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Coronavirus: Your priorities for our campaigning work

Photo: Ann with her son, Daniel

Deaf children must not be left behind during this crisis

We’ve had an incredibly detailed response from parents of deaf children about how they’re coping with lockdown. These are challenging times for everyone, but now more than ever, UK governments and others making decisions need to hear from families about the challenges they’re facing.

If you aren’t already a member of our campaigns network, please join over 9,000 other campaigners who are standing up for deaf children and young people.

What you've told us about your experience of coronavirus

Thank you so much to those of you that have already filled in our survey.

The big issues you've told us about so far:

  1. Lack of specialist support: almost half of parents who responded to the survey reported that their child doesn’t have access to their usual support network – for example, Teacher of the Deaf visits or Speech and Language therapy.
  2. Access to Audiology: parents report that access to their child’s audiology service or cochlear implant clinic is severely limited. In some areas, parents have told us that they’re worried about not being able to get new ear moulds or hearing aid repairs for their child. Parents whose child’s cochlear implant surgery has been cancelled are concerned about the long-term impact on speech and language development.
  3. Accessibility: deaf young people have told us that they’re struggling to access all of the online resources that have been set for home-learning. Parents agree with this and are concerned about their deaf child falling behind their peers during lockdown.

There are a number of inquiries going on across the UK into the impact of COVID-19. In Westminster, we’ve already responded to the Women and Equalities Committee inquiry into the impact of Covid-19 and we’ll be doing the same for the Education Select Committee inquiry.

In Wales, we’ve submitted evidence to Estyn and Qualifications Wales as well as the Welsh Government’s Children, Young People and Education Committee, Health Social Care and Sport committee and the Equality, Local Government and Communities Committee.

In Scotland, we’ve responded to the Education and Skills Committee and are engaging with other inquiries into the impact of COVID-19 as they progress.

We’ll be responding to further inquiries as they’re announced.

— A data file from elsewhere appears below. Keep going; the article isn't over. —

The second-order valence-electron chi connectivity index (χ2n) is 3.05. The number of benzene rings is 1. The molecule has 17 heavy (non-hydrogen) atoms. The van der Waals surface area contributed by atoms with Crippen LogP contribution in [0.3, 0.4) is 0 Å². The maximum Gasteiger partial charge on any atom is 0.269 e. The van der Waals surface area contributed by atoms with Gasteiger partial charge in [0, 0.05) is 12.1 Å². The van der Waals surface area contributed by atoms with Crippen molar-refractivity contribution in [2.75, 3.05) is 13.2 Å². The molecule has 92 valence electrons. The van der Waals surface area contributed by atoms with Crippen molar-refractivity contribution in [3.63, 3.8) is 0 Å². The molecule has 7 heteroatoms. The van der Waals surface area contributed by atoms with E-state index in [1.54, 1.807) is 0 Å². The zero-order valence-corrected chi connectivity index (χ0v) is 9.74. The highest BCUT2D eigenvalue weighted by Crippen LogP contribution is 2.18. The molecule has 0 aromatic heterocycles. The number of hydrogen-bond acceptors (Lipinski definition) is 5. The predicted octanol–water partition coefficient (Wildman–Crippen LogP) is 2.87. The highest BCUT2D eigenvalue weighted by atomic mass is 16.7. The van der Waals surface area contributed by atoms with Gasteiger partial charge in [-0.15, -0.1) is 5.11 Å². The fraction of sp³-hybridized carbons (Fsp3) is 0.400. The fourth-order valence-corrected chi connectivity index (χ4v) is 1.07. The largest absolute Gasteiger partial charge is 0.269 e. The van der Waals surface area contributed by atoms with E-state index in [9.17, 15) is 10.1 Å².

We’re still keen to hear from parents of deaf children so please do let us know how the lockdown has been impacting your child.

Reduced access to education support and audiology services

Our teams across the UK are working with local groups of parents and professionals to monitor what’s changed, when it comes to the support that deaf children rely on. We are building up a picture of what good practice looks like, specifically for deaf children and young people, when learning has to take place online. This is information we’re sharing with professionals who are still trying their best to support deaf children in challenging times.

Where local authorities are refusing to be flexible, for example by not allowing deaf children to take home radio aid equipment, we are campaigning to change this. If you have experienced difficulties getting the equipment your child needs, please let us know and we’ll help you challenge this decision: [email protected]

Many audiologists have been redeployed from their usual roles to support the NHS in dealing with COVID-19. They are heroes, and have put themselves in danger to support all of us. As health services, like audiology, start to reopen we will be working to support professionals to adjust to post-COVID ways of working. We want to make sure that they have the staff and the funding to support as many deaf children as they can, as soon as is possible. Over the coming months we’ll be challenging UK Governments to make sure this happens. If your audiology service is unable to see your child at the moment, please do look at our advice on caring for your child’s hearing aids at home or contact our helpline if you need individual support or advice.

Making resources more accessible for deaf children

The Department for Education has recently published a list of online education resources – these are for parents and teachers to help children to learn at home. The list includes subject-specific resources for English, Maths, Science, PE, Mental wellbeing and Special Education Needs and Disability (SEND).

We’re not recommending the use of these resources over other online materials that you might already be using, or over work that has been set by your child’s school or Teachers of the Deaf.

However, we’re very aware that not all online resource are easily, or fully accessible for deaf children and young people – that’s why we’ve audited the Department of Education’s list and have made some comments around their level of accessibility. We hope that these are useful and that they might help you to decide which of these websites might be most suitable for you and your deaf child to use at home.

We have shared our concerns around accessibility, with the Department for Education.

If you want to share examples of online sources which are doing a great job in making their content accessible, then we’d love to hear from you - email us at [email protected]

Successes so far

Oak National Academy